Interview with Michal Vit, Research Fellow at the EUROPEUM Institute for European Policy, a non-proﬁt, non-partisan, and independent think-tank focusing on European integration and cohesion.
European Western Balkans: The Visegrád Four had a successful cooperation during the pre-accession period, both within the CEFTA framework and the V4 informal exchange of views. The Western Balkan countries have tried to follow suit, yet their cooperation has been obstructed by numerous bilateral issues. To what extent does the regional cooperation facilitate the accession processes of WB6, how can a divided region such as the Western Balkans enhance the regional cooperation and what are the other matters, with the exception of the already fostered economic cooperation, to be gathered around?
Michal Vit: The biggest problem is what motivates the countries to cooperate.
We cannot copy the Visegrad cooperation and apply it to the Western Balkans. For instance, Croatia, which is the entry market for the EU, is not really willing to assist the Western Balkan countries on their path to the EU and is not even facilitating the market cooperation between the countries.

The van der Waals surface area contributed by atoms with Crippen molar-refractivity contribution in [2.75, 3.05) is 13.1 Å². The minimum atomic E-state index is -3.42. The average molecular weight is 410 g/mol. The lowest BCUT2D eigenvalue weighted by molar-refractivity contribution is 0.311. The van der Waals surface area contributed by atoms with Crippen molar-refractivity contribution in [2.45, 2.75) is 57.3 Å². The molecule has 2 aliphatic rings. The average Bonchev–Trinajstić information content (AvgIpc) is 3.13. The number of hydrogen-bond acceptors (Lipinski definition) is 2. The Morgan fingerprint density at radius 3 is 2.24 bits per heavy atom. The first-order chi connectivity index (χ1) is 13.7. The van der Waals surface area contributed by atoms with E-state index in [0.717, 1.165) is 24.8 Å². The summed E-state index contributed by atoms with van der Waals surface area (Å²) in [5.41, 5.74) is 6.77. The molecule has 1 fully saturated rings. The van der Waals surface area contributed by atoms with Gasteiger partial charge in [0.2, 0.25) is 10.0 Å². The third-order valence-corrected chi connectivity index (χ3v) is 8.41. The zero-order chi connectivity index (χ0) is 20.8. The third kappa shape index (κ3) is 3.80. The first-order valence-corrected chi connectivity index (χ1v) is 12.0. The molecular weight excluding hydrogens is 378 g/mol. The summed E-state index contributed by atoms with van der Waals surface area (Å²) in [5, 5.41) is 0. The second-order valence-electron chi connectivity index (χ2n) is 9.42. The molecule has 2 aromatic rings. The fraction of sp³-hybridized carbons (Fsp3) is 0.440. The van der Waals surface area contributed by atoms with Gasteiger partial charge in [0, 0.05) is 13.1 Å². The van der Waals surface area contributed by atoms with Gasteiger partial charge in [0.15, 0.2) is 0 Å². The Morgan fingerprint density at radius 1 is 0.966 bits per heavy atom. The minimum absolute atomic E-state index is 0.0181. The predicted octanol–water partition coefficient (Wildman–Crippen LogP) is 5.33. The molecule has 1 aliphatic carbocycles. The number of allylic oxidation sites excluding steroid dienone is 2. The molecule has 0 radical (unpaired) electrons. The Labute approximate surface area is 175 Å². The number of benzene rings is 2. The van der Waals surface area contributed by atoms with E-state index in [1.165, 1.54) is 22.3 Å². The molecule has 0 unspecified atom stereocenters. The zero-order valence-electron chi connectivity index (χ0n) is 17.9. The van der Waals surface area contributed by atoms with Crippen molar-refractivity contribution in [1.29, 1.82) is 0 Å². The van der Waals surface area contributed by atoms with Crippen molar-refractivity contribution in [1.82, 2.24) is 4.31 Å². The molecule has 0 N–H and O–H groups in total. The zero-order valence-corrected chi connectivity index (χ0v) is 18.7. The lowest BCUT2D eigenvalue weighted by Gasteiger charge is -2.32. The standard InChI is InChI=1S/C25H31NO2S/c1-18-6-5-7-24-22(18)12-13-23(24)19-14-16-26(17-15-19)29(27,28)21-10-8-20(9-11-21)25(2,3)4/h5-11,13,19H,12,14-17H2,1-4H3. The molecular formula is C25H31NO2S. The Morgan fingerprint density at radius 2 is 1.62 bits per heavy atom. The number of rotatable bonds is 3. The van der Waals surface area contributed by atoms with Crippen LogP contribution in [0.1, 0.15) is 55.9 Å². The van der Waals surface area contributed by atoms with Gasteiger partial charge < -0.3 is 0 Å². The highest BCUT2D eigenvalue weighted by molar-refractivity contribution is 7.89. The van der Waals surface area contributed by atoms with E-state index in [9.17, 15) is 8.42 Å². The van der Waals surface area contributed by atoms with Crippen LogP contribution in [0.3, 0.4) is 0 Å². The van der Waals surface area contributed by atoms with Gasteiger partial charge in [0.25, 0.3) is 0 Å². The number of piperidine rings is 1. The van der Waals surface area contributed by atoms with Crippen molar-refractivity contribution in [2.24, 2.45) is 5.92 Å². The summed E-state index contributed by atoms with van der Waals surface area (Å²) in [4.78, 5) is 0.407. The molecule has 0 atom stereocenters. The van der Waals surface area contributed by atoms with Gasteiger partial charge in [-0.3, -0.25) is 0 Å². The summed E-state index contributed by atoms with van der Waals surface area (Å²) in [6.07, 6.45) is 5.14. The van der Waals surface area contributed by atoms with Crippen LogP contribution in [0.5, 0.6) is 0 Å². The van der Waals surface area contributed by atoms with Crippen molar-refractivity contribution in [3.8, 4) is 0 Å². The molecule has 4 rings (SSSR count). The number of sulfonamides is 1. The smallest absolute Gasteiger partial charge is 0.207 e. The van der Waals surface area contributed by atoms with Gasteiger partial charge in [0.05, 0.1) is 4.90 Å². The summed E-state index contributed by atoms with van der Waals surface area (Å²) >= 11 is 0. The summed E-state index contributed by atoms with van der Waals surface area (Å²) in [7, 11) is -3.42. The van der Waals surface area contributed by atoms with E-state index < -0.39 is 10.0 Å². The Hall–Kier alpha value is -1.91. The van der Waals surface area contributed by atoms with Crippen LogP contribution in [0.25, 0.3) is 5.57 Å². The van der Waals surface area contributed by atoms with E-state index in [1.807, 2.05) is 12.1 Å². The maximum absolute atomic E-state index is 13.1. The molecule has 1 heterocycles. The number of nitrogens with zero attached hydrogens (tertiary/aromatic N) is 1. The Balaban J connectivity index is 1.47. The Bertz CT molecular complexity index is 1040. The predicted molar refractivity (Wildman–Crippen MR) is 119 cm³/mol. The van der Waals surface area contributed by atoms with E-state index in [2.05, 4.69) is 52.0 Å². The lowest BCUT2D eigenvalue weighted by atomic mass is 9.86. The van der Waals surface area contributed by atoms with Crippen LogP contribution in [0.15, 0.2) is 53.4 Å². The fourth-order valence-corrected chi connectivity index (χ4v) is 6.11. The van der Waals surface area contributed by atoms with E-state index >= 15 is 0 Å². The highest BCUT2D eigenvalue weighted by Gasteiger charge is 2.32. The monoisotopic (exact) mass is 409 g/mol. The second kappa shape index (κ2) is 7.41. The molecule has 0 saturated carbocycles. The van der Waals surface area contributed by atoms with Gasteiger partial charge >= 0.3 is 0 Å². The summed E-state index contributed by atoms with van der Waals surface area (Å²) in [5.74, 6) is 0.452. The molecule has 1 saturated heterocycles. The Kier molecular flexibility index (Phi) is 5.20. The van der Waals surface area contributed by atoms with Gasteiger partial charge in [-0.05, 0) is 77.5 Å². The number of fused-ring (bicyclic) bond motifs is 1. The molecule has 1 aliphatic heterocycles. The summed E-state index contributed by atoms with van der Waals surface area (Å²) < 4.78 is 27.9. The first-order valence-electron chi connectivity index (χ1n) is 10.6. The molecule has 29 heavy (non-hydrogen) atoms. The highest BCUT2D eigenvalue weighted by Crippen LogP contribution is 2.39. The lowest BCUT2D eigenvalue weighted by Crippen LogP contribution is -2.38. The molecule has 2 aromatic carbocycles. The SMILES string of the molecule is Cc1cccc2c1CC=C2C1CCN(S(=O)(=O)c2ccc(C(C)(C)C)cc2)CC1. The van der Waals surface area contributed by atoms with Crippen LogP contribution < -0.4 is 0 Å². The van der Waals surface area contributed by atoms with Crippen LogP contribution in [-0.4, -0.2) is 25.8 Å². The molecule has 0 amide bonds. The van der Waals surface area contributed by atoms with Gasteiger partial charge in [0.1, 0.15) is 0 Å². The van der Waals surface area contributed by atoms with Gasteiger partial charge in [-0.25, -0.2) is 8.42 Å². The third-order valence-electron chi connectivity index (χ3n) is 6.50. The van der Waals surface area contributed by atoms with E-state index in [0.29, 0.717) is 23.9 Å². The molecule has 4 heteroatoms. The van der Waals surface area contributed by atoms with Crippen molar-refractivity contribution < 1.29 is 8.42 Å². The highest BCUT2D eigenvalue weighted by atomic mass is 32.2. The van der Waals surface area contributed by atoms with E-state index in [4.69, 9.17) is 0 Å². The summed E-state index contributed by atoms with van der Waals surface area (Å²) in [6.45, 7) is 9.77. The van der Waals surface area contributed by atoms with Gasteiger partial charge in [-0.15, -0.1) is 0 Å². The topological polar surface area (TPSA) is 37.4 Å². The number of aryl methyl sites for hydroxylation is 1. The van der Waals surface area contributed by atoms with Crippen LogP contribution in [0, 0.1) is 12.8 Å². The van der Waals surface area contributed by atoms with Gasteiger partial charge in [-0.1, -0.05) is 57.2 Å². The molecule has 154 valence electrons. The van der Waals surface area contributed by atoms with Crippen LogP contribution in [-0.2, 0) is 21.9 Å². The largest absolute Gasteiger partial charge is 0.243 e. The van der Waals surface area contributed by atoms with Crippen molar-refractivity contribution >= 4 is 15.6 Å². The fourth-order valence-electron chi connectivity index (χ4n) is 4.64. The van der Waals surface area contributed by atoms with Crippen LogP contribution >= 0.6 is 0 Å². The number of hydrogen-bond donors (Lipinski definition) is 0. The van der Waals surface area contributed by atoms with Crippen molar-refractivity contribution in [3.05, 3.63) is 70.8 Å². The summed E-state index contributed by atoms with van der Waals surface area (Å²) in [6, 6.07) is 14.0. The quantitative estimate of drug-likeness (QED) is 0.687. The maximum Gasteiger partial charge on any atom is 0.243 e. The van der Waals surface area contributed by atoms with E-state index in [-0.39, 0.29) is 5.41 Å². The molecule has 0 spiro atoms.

An impression is created that there is a lack of drivers which cooperation and the integration should be based on. In addition, they are more dominated by politics and not by a more natural exchange that is running independently on the political narrative.
In this sense, we have to go back and go beyond this classical approach what the European integration should be about and we should ask what those drivers are – are they something independent on the political cooperation or it is something that is very closely tied to the politics that is shaping all elements of public life in the Western Balkans.